Cysts are closed pockets or sacs full of fluid, air, pus or other solid material. They can develop on anyone, including children. Cysts can be embarrassing, especially if they occur on an easy to notice spot such as your child's head. In order to properly treat your child's cyst, it is important to understand why they occur.
A cyst can develop anywhere on your child's head including the scalp, face or eyebrows. It can vary from very small to up to 2 inches in diameter. A cyst can be yellowish, white or pigmented in color if your skin is dark. In some cases, you may be able to see a small blackhead or hair follicle stuck in the middle of the cyst. When squeezed, the cyst can produce a thick, cheese-like substance.
Your child can develop a cyst if one of the hair follicles on her head becomes clogged with oil or hair. An abrasion or wound can damage the hair follicle and create a cyst. Alternatively, an oil glad can rupture beneath the surface of the skin, resulting in an acne-like cyst. Cysts can also be the result of a developmental effect, where the stem cells that were supposed to form hair or nails become trapped as a cyst on the head. In addition, some conditions, such as Gardner's syndrome, can also contribute to head cysts.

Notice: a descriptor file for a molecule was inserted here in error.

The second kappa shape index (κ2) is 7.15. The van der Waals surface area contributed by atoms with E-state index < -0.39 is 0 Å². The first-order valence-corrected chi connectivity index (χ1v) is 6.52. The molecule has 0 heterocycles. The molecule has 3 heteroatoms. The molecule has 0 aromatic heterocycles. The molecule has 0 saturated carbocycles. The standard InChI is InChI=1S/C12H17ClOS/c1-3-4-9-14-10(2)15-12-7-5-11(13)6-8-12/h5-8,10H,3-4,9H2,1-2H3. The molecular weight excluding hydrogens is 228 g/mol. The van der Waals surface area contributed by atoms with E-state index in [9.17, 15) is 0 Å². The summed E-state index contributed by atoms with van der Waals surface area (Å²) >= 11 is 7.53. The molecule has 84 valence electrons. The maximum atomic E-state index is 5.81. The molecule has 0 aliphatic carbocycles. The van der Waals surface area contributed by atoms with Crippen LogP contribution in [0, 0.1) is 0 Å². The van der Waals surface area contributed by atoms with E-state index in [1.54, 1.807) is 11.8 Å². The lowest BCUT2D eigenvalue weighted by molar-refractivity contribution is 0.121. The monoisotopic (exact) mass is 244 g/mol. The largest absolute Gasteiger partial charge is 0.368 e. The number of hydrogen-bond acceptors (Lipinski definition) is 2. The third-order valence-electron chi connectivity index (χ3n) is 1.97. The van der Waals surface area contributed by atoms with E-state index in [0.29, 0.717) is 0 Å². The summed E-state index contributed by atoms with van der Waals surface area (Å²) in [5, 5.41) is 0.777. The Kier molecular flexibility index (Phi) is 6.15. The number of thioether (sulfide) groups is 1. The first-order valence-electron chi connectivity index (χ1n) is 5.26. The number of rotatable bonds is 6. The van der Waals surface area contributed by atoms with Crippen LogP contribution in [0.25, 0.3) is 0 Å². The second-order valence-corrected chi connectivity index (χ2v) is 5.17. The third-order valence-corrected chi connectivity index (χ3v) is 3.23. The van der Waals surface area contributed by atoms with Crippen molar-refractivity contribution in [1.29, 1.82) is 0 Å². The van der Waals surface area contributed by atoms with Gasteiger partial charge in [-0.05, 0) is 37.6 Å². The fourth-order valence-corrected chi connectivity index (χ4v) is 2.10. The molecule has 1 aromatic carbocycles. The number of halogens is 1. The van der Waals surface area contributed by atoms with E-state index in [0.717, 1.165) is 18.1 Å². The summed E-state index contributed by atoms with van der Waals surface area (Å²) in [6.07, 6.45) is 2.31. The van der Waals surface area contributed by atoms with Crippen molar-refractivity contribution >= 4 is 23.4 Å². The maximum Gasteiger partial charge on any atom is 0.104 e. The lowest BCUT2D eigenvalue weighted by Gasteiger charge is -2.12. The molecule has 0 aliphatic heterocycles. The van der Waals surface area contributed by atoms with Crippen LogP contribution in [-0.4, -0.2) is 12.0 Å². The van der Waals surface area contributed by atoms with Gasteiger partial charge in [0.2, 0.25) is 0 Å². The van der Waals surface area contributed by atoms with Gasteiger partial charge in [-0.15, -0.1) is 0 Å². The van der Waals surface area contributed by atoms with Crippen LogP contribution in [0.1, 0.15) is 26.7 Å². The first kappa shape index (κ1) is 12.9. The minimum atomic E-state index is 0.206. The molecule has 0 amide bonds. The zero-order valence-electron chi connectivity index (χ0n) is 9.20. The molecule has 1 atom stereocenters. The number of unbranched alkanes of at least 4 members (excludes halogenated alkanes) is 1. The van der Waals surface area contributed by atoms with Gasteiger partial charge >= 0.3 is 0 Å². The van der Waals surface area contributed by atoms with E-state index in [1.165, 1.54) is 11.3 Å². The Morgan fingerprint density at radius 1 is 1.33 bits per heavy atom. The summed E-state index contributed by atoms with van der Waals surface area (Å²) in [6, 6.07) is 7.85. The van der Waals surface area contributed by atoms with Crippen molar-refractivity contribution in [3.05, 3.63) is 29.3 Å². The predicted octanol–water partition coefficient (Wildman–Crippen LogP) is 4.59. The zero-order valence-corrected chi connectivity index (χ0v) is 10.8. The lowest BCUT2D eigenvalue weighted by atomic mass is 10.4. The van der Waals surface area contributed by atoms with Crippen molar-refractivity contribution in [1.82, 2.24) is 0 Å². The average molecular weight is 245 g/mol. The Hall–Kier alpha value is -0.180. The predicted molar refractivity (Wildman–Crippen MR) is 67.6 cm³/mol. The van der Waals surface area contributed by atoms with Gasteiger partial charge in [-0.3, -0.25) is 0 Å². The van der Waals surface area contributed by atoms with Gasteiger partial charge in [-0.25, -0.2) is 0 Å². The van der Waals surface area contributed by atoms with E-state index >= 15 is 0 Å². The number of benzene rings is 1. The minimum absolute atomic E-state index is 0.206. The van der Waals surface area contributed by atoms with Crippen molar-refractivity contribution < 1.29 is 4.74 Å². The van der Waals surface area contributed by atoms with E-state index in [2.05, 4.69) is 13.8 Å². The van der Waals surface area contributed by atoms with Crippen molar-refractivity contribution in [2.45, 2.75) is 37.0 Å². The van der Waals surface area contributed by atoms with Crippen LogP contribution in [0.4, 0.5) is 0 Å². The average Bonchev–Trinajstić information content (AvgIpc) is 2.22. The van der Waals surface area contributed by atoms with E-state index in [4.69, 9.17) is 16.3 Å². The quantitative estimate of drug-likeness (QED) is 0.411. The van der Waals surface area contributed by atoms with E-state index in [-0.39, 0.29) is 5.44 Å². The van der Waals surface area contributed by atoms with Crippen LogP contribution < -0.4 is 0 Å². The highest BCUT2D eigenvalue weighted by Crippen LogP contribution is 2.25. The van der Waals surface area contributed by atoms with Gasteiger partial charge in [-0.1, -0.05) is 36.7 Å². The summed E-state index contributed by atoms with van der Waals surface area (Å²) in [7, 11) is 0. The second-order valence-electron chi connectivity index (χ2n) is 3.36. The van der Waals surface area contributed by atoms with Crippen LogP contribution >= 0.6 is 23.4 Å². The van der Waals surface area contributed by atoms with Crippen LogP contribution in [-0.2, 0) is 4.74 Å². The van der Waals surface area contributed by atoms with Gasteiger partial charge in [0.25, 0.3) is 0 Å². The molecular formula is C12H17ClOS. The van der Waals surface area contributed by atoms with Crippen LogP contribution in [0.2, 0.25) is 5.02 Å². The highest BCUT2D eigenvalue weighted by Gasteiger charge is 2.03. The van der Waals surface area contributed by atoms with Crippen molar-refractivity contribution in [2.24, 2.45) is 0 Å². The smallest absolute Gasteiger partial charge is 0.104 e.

If your child's cyst is not bothersome, you should leave it alone. However, you must visit a doctor if the cyst is painful, extremely inflamed, becomes infected or breaks open. A doctor can inject the cyst with a corticosteroid to ease inflammation and help it heal. He can also lance the cyst and allow the contents to drain. Antibiotics or topical steroids may be prescribed to speed up the healing process and reduce swelling.
Although cysts on your child's head aren't typically dangerous, you must see a doctor if the cyst begins to grow rapidly or develops in a spot that is consistently irritated by something, such as where your child's glasses lie. Your child will not usually require much recovery time after a cyst is surgically treated or drained. He should be able to return to school normally after a weekend of rest.